In my personal opinion, I wouldn't put my dog in a situation where he had to deal with strangers anyway, even if he were friendly. I consider it my responsibility to keep him safe and feeling safe, not expect him to cheerfully adjust to anything and everything.
I was simply clarifying an issue that I'd thought of.

I do not appreciate being accused of being irresponsible. He is tethered to my workspace and has a bed in that area. It is a shipping room and some days we receive a lot more boxes than usual and space becomes tight until the books (I work at a book store) are received and put out on the floor. A coworker will wake him to move him and he'll growl sometimes. Being a puppy, he's asleep most of the day, and many people want to come and pet him, and I don't want him growling at anyone for any reason.
Please do not accuse me of being irresponsible as that was quite unnecessary.
 

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I was simply clarifying an issue that I'd thought of.

I do not appreciate being accused of being irresponsible. He is tethered to my workspace and has a bed in that area. It is a shipping room and some days we receive a lot more boxes than usual and space becomes tight until the books (I work at a book store) are received and put out on the floor. A coworker will wake him to move him and he'll growl sometimes. Being a puppy, he's asleep most of the day, and many people want to come and pet him, and I don't want him growling at anyone for any reason.
Please do not accuse me of being irresponsible as that was quite unnecessary.
I don't think @Dia was implying that you are irresponsible, simply that you are the person who should be ensuring your puppy is neither in harms way nor impeding the workflow of your colleagues. You are also the person to ensure he's not put in a situation where he's uncomfortable. Yes, you can counter condition and train so that he's fine being woken by strangers, but given the entirety of the situation, finding him a more secluded area to sleep is a better option.

Also, the bolded comment, please read this: Growling...
 

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Control over the situation will give you lots more training opportunities. If he's in a crate, 'strangers' can't wake him up when you're not there (and if they do, they at least can't wake him up by trying to kiss him on the face, of any of the other genius things people do to cute doggies). You can even put a sign and a cup of cookies on the crate, instructing people to feed him one if they wake him up. Make the crate his "safe space," and he'll learn to feel more confident in there...probably including in his sleep, which may help reduce growling too. Plus, having him already adjusted to a crate will give you an extra resource if you find yourself dealing with any number of totally normal teenage issues as he keeps growing up.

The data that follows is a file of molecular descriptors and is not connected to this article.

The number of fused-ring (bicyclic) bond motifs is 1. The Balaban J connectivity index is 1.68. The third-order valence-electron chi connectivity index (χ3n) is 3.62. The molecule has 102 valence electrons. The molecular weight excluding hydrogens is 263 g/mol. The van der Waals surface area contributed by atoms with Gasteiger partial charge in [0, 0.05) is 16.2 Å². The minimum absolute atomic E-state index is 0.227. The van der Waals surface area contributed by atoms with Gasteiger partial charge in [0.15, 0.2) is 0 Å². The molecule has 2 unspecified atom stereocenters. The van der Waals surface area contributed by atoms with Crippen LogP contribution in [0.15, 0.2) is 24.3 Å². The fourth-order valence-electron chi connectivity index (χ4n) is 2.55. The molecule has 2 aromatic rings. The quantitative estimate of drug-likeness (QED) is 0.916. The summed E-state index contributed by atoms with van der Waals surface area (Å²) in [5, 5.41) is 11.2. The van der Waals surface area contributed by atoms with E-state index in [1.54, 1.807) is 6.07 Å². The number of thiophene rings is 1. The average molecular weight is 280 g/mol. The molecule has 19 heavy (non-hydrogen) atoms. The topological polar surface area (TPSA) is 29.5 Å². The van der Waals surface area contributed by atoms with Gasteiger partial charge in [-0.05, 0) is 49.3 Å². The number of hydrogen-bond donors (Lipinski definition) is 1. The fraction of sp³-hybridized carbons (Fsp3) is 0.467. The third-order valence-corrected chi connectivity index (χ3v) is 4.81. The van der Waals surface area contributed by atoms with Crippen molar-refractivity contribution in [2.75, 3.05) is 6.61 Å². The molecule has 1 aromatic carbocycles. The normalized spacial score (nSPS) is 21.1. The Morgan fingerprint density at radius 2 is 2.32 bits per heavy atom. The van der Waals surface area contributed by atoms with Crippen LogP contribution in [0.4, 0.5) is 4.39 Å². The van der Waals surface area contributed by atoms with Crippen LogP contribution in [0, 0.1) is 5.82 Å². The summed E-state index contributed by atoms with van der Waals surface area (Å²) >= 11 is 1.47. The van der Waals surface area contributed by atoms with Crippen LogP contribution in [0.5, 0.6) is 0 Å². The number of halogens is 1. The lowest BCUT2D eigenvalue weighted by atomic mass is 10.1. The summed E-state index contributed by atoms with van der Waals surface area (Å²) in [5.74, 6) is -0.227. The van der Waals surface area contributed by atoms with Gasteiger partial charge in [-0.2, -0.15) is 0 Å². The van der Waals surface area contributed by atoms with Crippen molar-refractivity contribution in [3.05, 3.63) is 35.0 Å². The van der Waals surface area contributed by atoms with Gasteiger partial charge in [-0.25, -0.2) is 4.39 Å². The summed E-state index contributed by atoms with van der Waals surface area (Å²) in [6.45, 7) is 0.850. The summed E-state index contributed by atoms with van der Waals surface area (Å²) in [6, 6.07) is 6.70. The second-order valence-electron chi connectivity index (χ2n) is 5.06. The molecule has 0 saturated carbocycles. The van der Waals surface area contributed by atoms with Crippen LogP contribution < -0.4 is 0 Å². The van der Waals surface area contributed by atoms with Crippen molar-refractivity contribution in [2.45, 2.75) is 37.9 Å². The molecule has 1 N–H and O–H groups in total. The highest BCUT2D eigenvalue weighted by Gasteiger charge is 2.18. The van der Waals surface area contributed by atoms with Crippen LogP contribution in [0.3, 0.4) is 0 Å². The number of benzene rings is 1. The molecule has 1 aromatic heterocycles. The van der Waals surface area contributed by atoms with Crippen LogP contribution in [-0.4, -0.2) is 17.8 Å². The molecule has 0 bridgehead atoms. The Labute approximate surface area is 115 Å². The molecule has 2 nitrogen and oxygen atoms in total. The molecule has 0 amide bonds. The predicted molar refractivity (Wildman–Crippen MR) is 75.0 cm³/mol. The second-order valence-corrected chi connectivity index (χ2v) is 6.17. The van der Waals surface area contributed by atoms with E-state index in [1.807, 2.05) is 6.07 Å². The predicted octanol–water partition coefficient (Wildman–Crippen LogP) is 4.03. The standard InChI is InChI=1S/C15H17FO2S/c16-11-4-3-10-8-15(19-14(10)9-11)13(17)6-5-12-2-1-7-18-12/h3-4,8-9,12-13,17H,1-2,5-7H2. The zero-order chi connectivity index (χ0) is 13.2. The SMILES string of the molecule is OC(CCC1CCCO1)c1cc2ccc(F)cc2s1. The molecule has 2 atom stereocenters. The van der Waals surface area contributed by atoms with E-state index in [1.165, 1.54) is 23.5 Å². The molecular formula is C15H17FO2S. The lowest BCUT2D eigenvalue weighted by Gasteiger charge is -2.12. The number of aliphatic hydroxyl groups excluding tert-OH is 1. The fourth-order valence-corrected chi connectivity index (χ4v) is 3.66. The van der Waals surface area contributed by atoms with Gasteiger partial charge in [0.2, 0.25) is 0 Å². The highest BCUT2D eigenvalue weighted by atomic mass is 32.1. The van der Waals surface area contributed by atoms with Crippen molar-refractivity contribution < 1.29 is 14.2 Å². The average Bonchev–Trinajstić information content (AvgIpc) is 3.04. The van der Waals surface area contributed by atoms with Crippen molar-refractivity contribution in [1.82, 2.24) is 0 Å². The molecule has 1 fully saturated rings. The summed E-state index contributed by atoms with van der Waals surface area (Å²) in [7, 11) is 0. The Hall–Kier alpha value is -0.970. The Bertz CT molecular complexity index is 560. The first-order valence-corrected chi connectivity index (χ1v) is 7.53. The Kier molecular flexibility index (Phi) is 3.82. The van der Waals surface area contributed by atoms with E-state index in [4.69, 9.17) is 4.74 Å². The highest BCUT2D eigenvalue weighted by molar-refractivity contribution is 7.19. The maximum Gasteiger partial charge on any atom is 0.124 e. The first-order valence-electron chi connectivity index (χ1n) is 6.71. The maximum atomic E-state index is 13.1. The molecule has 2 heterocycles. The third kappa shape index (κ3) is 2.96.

Making sure that your dog feels safe isn't "avoiding" a problem, it's setting you and your dog up for success. If you control where he sleeps, then you have more control over who is waking him, and when, and most particularly, how. You can help him start to learn that "when I sleep in my crate, if someone wakes me up, good things happen." If you're seeing him get progressively more relaxed about being woken, you can start having more strangers participate in waking him up. Later, start have him do this with the crate door open, and so forth, until you've built up his foundation of skills to the level he needs to be sleeping in random places and woken up by random people. Until then, some degree of management is a massive advantage to your training plan.

Good luck!
 

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I was simply clarifying an issue that I'd thought of.

I do not appreciate being accused of being irresponsible.
I'm sorry you felt accused. I expressed my opinion of what a responsible owner would do for their puppy.

, and many people want to come and pet him, and I don't want him growling at anyone for any reason.
Growling shouldn't be discouraged. Dogs who are discouraged from growling learn not to growl, but just attack instead. Growling should be considered your dog's attempt at communicating something that worries him, or scares him.